Data Show Drop in Sales, Suggest Bounceback

By Dave Fratello | November 15th, 2022

For a couple years there, no one could get enough of Manhattan Beach real estate.

Low rates drove a real estate market surge everywhere, but there was something extra special here.

The onetime buying frenzy has vanished now, with a steep dropoff in sales citywide. What goes up, apparently must come down.

Home sales year-to-date in Manhattan Beach are now below 2009's totals. From Jan. 1-Nov. 15, we've seen 289 sales close. In 2009, the total for the same period was 293.

As we've joked before, if you're a real estate statistic, you do not want to be compared to a 2009 stat. Yikes.

Now let's look at the surge, recent drop, and then some signs of hope for a better 2023.

2020's Rocket Rise

First, the 2020-22 surge and drop.

We're looking here in our chart at running 12-month totals for the number of home sales in Manhattan Beach. We start with a major dip in early-to-mid 2020, which traces back to the near-absence of sales for a couple of months during the early covid shutdowns.

From that low point, it was off to the races.

The volume of sales shot toward the moon, peaking at 549 in Summer 2021. That sales total is far more than we see in data going back a full 15 years.

That peak turned out to be like that flat, quiet part at the top of a roller-coaster ride. Once the front wheels of the carriage begin to grab the downslope, it's hold-on-to-your-hats time.

Every month for a year now (since November 2021), the cumulative number of sales over 12 months has dropped.

October 2022 ended with 361 closed sales in a year, down 32% from the 528 recorded as of Nov. 2021.

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Nerdy Note: To dramatize data in all graphs in this post, we use 250 sales as the "zero" line. Don't worry, sales aren't evaporating.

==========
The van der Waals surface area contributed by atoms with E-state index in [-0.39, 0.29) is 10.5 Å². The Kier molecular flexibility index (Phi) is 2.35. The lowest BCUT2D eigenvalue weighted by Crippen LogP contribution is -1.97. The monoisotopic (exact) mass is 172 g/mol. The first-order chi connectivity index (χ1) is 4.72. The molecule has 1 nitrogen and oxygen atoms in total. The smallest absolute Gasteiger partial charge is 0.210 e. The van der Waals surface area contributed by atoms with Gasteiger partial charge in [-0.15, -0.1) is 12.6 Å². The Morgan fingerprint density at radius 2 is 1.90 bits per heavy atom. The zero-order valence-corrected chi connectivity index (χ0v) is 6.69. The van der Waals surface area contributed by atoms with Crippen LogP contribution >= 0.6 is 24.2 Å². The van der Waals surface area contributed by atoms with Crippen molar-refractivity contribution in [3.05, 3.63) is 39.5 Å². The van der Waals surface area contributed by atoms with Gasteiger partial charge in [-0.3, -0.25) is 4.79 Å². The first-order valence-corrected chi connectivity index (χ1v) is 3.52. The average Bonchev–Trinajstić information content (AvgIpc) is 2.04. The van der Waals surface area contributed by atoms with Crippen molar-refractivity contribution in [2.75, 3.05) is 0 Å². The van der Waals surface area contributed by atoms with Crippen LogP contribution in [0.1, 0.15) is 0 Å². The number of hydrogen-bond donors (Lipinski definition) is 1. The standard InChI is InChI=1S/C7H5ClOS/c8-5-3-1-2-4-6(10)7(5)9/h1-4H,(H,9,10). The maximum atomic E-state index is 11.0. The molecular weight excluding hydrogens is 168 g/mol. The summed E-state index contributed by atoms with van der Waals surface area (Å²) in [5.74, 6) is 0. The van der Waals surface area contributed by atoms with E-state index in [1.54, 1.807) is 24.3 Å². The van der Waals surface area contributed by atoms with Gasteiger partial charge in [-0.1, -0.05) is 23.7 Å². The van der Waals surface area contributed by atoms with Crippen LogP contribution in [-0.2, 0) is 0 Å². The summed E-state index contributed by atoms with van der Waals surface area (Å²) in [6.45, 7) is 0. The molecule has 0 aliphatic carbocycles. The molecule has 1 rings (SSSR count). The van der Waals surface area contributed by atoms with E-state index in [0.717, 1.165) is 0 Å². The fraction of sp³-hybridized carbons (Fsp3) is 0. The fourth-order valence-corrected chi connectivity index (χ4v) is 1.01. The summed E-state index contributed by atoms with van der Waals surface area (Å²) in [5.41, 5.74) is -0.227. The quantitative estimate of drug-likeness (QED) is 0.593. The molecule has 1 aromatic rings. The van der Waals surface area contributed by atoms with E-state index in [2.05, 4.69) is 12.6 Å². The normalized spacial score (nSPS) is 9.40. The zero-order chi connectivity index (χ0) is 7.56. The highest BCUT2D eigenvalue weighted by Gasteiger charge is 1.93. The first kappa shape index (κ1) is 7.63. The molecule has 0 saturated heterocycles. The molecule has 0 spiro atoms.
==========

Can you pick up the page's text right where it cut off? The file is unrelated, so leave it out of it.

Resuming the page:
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Let's pan back a bit and look at more data.

Because this second chart shows 8 years' worth of sales figures, you'll see we "squeeze" the 2020-21 peak a bit, and it looks even more dramatic.

The peak is higher, and the recent low points are lower, than we've seen for most of the time going back to 2015.

To find a time with fewer sales that the October 2022 figure of 361 sales in 12 months, we have to go back to late 2015-early 2016. January 2016 was a low point at 353 sales.

There was nothing too gnarly going on in the market at that moment. Arguably there may have been a bit of a "hangover" from the first big rally years of 2013-15.

But look to that time, also, for some hope.

The next 18 months, from that trough in early 2016 till July 2017, saw a sustained increase in total home sales in Manhattan Beach. We ended up with a new peak of 443 sales as of July '17, which stood as a recent record until beaten in March 2021 (with 458 sales).

You'll see something similar in the post-housing crash data.

Yes, the slide in sales from 2007-08 into 2009 was grim.

From Jan. '08 to Jan. '09, the 12-month sales total fell by 29%.

The bottom was much lower than we see today, with sales hovering in the low 300s throughout much of 2009.

(Hey, that's still 300+ sales per year at a time when "no one" was buying or selling.)

We have often noted that the Manhattan Beach market clearly began to turn around in Q3 2009. Here, you see that in data showing a fairly quick rise in the number of sales from a low in Sept. 2009 (304) to a pace almost 25% greater within a few months.

Yes, by January 2010, the city was showing 375 sales within a year - much of that coming out of late 2009 - and soon Manhattan Beach was back to a steady pace of nearly 400 sales per year.

Looking Ahead for '22-'23

Data like this will keep coming out over the next 6 to perhaps 18 months, leaving plenty of room for interpretation.

We've lost the excess demand, inventory still hasn't recovered, and now prices are in the crosshairs.

Here at MBC, we've been conveying as clearly as we can that homes selling now are going for less than they would have before. It's not much of a daring opinion. We're seeing it on the ground, and anyone can see it as homes come back to market asking less than they were before.

Still, we wouldn't bet against an upsurge in home sales as Spring 2023 gets rolling. We're already at a pace that is lower than average. It will bounce back.

Savvy sellers - people who need to, or want to, sell homes regardless of conditions - are simply going to meet the market where it's at to get a property sold. Prices will reset to a point where buyers like what they see, and the market will move again.

If you were looking to sell only when your home was worth the most it was ever worth, eh, sorry, you missed that. But most home sellers will still do very, very well, likely keeping much of the gain from the past 3 years.

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